Don't get me wrong, I like the direction the Giants are taking.
I like the fact that GM Brian Sabean has finally wised up and has stayed away from his usual dumb tactics.
Overspending on players and filling position needs with aging veterans past their prime seems to be a thing of the past.
Now, Sabean is giving shots to the young guys, the up-and-comers who were bred in the Giants farm system. It's a nice thing to see. It's nice to see players succeed for the Giants that come from our own organization, and not from some other team in the league.
Furthermore, the chemistry on this team is about as good as any Giants team I've ever seen. The only one that can match it in my mind as of late was the 1997 Giants team that took the National League West.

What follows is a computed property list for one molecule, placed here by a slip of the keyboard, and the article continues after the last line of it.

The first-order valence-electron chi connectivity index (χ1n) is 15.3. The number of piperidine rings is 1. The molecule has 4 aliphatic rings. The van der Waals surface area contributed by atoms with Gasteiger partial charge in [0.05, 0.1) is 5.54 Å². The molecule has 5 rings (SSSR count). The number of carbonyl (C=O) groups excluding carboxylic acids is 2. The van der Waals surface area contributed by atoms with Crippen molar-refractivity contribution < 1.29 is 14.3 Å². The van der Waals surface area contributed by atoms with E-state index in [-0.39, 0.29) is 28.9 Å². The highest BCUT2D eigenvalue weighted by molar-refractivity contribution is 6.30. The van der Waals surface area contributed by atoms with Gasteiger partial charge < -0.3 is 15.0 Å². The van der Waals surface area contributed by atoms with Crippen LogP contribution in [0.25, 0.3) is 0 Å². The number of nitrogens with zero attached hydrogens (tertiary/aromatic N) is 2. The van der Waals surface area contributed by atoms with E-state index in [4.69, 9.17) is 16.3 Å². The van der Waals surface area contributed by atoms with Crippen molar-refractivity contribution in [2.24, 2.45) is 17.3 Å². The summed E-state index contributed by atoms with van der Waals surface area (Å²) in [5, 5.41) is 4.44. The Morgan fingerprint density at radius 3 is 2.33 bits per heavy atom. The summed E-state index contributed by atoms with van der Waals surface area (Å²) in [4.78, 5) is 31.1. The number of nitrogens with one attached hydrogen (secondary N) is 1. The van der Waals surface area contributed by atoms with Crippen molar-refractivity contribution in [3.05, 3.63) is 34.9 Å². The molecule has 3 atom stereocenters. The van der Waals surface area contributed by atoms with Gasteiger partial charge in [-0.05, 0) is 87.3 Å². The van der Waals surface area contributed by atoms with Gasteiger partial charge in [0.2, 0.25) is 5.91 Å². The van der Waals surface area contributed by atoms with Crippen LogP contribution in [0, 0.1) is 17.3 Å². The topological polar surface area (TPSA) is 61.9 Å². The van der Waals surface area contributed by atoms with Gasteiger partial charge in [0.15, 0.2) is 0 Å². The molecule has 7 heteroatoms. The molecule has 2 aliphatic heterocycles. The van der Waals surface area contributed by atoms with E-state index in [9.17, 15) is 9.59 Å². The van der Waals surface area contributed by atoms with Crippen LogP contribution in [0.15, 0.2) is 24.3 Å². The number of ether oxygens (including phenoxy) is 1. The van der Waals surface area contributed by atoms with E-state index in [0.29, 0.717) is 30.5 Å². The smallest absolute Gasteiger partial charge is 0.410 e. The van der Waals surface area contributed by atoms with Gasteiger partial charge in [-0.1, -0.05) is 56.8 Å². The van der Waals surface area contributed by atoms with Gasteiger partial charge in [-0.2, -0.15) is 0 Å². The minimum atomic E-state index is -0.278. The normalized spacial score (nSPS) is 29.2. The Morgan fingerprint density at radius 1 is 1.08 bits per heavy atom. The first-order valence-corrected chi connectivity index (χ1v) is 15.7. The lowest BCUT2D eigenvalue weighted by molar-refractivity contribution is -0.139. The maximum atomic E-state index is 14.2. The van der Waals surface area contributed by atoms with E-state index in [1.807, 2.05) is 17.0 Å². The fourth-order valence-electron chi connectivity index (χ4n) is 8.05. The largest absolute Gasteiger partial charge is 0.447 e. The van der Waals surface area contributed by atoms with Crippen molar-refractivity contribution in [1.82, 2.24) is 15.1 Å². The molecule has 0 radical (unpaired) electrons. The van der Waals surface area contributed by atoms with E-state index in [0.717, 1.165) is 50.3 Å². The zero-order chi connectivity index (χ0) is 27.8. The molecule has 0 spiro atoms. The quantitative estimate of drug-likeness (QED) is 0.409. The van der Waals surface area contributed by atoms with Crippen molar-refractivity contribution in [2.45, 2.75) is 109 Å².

And yet, I can't help but feel nervous about our current direction.
Look at any message board, Giants blog, or even Bleacher Report itself, and you'll see a familiar ring.
"Don't trade away any of our young guys at the trade deadline."
"Wait for 2012!"
"So-and-so is going to be a stud in a couple of years."
To me, this is a very harrowing trend because SF fans are sounding more like Kansas City Royals fans than Giants fans.
I'm not saying that Sabean should scrap the minor league system and trade away every good prospect now for help. That would be asinine.
However, what I am advocating is that instead of constantly looking to the future and thinking how "good" the Giants are going to be in a couple of years, San Francisco should be looking at the present.
Because in all honesty, nobody really knows how good the Giants' minor league studs are.